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What Is Heart Rate Variability?

What is HRV

What is heart rate variability?

Pretty much everyone knows what their heart rate is. If you don’t, your heart rate is simply the number of times your heart beats per minute. It is a good indicator of your fitness level and your overall health. However, another metric has grown in popularity among medical and health/wellness communities over the last few years.

This metric is your heart rate variability. Your heart rate variability can tell you even more information about your body, how you handle stress, and your overall health. So, what is heart rate variability, otherwise known as HRV?

Your heart rate variability (HRV) is the variation in your heartbeats over time. Even more specifically, HRV is the variation in time between successive heartbeats. Heart rate variability occurs because your heart doesn’t beat like a metronome.

A steady heartbeat, without variability, is a sign of significant problems. Instead, your heart beats in a slightly irregular pattern.

HRV Definition and Image

Heart rate variability is perfectly healthy. It’s your body’s natural response to different environmental and physiological stimuli. HRV is a proxy that measures the human stress response and the autonomic nervous system. It should serve as a guide, not a diagnostic.

Different stimuli constantly bombard you for the 18-ish hours that you’re awake. In each situation, your body reacts slightly differently. Under the surface, without even realizing it, your heart is working to keep your body balanced during these situations. Ideally, an adaptive heart and nervous system regulate blood pressure, stress, and resiliency.

Luckily, your body automatically handles this process, so you don’t need to think about it. Let’s take a closer look at how it works.

What causes heart rate variability?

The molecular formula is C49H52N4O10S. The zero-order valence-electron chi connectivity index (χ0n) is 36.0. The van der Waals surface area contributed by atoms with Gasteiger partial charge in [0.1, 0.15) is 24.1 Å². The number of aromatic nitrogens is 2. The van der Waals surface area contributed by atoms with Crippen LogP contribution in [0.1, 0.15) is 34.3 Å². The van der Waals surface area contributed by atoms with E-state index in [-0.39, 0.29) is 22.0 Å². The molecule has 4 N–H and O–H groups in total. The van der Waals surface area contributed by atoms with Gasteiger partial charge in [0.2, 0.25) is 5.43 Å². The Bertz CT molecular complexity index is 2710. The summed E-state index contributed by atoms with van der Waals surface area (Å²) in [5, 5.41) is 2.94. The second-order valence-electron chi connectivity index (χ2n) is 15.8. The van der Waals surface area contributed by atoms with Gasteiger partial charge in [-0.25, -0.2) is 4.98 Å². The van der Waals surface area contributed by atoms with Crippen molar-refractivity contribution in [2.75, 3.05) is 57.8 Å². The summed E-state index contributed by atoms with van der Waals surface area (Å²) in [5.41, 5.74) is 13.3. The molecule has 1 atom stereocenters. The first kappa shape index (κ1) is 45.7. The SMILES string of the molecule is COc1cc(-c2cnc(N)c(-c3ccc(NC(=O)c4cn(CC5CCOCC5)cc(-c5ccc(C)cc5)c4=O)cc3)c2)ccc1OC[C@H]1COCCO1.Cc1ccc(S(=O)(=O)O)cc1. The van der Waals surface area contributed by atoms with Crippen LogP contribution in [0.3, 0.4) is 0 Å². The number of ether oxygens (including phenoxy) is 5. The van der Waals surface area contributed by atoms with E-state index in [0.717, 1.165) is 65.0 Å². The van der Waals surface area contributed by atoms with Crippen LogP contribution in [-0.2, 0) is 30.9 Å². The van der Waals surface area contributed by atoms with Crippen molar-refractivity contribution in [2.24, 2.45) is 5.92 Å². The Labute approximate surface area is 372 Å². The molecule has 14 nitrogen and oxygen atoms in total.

The Autonomic Nervous System (ANS) is a division of the Peripheral Nervous System (PNS) and consists of three branches: Sympathetic, Parasympathetic, and Enteric Nervous Systems. Although the ENS also plays a role in controlling heart rate variability, for now, we will focus on the sympathetic and parasympathetic branches:

  • The Sympathetic Nervous System (SNS)

    – This system is sometimes known as your body’s Fight or Flight system, which has some truth. Your SNS is activated during moments of extreme stress (ex: a car crash). During events like this, your SNS kicks in to dilate your pupils, increase your heart rate for increased oxygen and nutrient delivery, increase the rate of glucagon to glucose (increased cellular fuel), and more. All of this is a way of getting your body ready for action and sending it into fight or flight mode.
  • The Parasympathetic Nervous System (PNS)

    – This system is sometimes known as your body’s Rest and Digest system. The PNS kicks in when it’s time to relax by enhancing peripheral and gastric blood flow (for digestion), enhancing salivation, constricting the pupils, slowing heart rate, constricting airways, etc. This branch of the nervous system is all about conserving energy. 

The two branches have a fascinating relationship, being both antagonistic and complementary. You can think of the SNS as the gas pedal while the PNS is the brake. Check out the Psychophysiology 101 Pt. 2 article for an in-depth review of these systems.

What is a good heart rate variability?

Heart rate variability is a highly individualized metric. For this reason, there’s no such thing as a “good” heart rate variability. It’s a little bit like how there’s no single “good” weight. A healthy weight for a professional football player would not be considered a healthy weight for a ten-year-old girl.

Essentially, a “good” HRV for you will differ from what’s considered a good HRV for your friends and family. It is important to never compare your HRV to anyone else’s.  

A healthy heart rate variability depends on several factors, including:

  • Genetics
  • Age
  • Fitness level
  • Lifestyle
  • Gender
  • Environment 

Another critical component to understand is that HRV is only “high” or “low” relative to your baseline. Determining your body’s natural HRV is the first step. From there, you can understand how your HRV deviates over time. Once you know your baseline, you can determine if your HRV is low or high (for you).

However, there are generalizations. For example, younger people tend to have a higher HRV than older people. Men tend to have higher HRVs than women. And people who have high cardio-respiratory fitness tend to have the highest HRVs of all. A good example is a professional athlete.

Benefits of a higher HRV

There are plenty of incentives to increase your heart rate variability. Your HRV is associated with both your physical and mental health.

  • Physical benefits – A higher HRV improves your cardiac autonomic nervous system. It reduces all significant cardiovascular risks, such as heart disease, high heart rate blood pressure, and even heart attack or failure.

  • Mental benefits – A higher HRV also drastically increases your mental health and helps your body handle stress better, reducing the risks of anxiety and depression.